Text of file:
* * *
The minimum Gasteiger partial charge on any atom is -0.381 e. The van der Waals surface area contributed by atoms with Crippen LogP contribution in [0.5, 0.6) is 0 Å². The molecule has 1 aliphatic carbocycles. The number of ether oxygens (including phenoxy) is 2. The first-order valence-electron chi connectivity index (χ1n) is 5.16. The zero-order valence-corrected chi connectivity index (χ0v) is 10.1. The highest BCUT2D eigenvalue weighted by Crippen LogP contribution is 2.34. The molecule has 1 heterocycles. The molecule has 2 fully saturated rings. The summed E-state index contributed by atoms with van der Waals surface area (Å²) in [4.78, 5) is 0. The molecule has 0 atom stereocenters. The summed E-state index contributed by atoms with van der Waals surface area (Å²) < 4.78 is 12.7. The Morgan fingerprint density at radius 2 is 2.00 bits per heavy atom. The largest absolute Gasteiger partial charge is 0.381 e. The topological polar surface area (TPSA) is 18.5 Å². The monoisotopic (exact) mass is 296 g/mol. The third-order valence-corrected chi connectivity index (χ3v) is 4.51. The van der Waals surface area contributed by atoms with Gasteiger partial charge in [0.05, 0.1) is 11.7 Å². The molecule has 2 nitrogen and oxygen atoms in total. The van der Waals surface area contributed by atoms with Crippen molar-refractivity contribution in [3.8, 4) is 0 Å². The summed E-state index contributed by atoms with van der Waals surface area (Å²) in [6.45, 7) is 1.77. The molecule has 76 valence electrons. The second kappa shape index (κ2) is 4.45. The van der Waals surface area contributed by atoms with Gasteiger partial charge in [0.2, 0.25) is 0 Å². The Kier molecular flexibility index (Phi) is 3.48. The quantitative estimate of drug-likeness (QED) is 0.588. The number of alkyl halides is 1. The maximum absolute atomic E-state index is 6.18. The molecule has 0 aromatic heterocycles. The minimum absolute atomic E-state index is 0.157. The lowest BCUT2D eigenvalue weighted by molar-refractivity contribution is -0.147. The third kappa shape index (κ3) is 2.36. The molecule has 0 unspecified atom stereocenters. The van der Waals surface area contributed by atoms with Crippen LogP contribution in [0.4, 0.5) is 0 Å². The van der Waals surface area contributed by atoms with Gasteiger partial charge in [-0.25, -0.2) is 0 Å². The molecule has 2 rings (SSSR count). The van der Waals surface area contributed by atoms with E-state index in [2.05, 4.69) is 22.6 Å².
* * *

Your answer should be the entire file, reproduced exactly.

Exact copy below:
The minimum Gasteiger partial charge on any atom is -0.381 e. The van der Waals surface area contributed by atoms with Crippen LogP contribution in [0.5, 0.6) is 0 Å². The molecule has 1 aliphatic carbocycles. The number of ether oxygens (including phenoxy) is 2. The first-order valence-electron chi connectivity index (χ1n) is 5.16. The zero-order valence-corrected chi connectivity index (χ0v) is 10.1. The highest BCUT2D eigenvalue weighted by Crippen LogP contribution is 2.34. The molecule has 1 heterocycles. The molecule has 2 fully saturated rings. The summed E-state index contributed by atoms with van der Waals surface area (Å²) in [4.78, 5) is 0. The molecule has 0 atom stereocenters. The summed E-state index contributed by atoms with van der Waals surface area (Å²) < 4.78 is 12.7. The Morgan fingerprint density at radius 2 is 2.00 bits per heavy atom. The largest absolute Gasteiger partial charge is 0.381 e. The topological polar surface area (TPSA) is 18.5 Å². The monoisotopic (exact) mass is 296 g/mol. The third-order valence-corrected chi connectivity index (χ3v) is 4.51. The van der Waals surface area contributed by atoms with Gasteiger partial charge in [0.05, 0.1) is 11.7 Å². The molecule has 2 nitrogen and oxygen atoms in total. The van der Waals surface area contributed by atoms with Crippen molar-refractivity contribution in [3.8, 4) is 0 Å². The summed E-state index contributed by atoms with van der Waals surface area (Å²) in [6.45, 7) is 1.77. The molecule has 76 valence electrons. The second kappa shape index (κ2) is 4.45. The van der Waals surface area contributed by atoms with Gasteiger partial charge in [0.2, 0.25) is 0 Å². The Kier molecular flexibility index (Phi) is 3.48. The quantitative estimate of drug-likeness (QED) is 0.588. The number of alkyl halides is 1. The maximum absolute atomic E-state index is 6.18. The molecule has 0 aromatic heterocycles. The minimum absolute atomic E-state index is 0.157. The lowest BCUT2D eigenvalue weighted by molar-refractivity contribution is -0.147. The third kappa shape index (κ3) is 2.36. The molecule has 0 unspecified atom stereocenters. The van der Waals surface area contributed by atoms with Crippen LogP contribution in [0.4, 0.5) is 0 Å². The van der Waals surface area contributed by atoms with Gasteiger partial charge in [-0.25, -0.2) is 0 Å². The molecule has 2 rings (SSSR count). The van der Waals surface area contributed by atoms with E-state index in [2.05, 4.69) is 22.6 Å².